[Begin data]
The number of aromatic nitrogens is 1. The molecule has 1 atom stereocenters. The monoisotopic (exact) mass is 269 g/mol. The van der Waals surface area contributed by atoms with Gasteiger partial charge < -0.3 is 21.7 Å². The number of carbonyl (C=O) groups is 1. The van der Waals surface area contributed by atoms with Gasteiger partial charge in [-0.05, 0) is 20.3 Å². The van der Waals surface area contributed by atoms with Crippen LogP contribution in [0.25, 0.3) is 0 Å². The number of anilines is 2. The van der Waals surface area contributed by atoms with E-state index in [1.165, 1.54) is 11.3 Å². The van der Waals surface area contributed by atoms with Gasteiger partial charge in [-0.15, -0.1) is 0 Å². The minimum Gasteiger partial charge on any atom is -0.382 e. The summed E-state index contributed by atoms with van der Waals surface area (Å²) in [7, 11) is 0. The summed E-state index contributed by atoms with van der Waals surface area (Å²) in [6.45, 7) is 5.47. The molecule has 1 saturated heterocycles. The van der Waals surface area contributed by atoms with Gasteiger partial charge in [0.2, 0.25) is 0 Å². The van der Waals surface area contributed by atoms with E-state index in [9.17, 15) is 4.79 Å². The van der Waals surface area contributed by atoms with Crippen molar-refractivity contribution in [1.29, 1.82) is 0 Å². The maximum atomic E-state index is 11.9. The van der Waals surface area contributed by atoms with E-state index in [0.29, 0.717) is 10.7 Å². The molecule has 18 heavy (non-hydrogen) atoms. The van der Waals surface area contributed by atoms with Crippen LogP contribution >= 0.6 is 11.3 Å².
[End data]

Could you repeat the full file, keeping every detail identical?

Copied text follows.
The number of aromatic nitrogens is 1. The molecule has 1 atom stereocenters. The monoisotopic (exact) mass is 269 g/mol. The van der Waals surface area contributed by atoms with Gasteiger partial charge < -0.3 is 21.7 Å². The number of carbonyl (C=O) groups is 1. The van der Waals surface area contributed by atoms with Gasteiger partial charge in [-0.05, 0) is 20.3 Å². The van der Waals surface area contributed by atoms with Crippen LogP contribution in [0.25, 0.3) is 0 Å². The number of anilines is 2. The van der Waals surface area contributed by atoms with E-state index in [1.165, 1.54) is 11.3 Å². The van der Waals surface area contributed by atoms with Gasteiger partial charge in [-0.15, -0.1) is 0 Å². The minimum Gasteiger partial charge on any atom is -0.382 e. The summed E-state index contributed by atoms with van der Waals surface area (Å²) in [7, 11) is 0. The summed E-state index contributed by atoms with van der Waals surface area (Å²) in [6.45, 7) is 5.47. The molecule has 1 saturated heterocycles. The van der Waals surface area contributed by atoms with Gasteiger partial charge in [0.2, 0.25) is 0 Å². The van der Waals surface area contributed by atoms with E-state index in [9.17, 15) is 4.79 Å². The van der Waals surface area contributed by atoms with Crippen molar-refractivity contribution in [1.29, 1.82) is 0 Å². The maximum atomic E-state index is 11.9. The van der Waals surface area contributed by atoms with E-state index in [0.29, 0.717) is 10.7 Å². The molecule has 18 heavy (non-hydrogen) atoms. The van der Waals surface area contributed by atoms with Crippen LogP contribution >= 0.6 is 11.3 Å².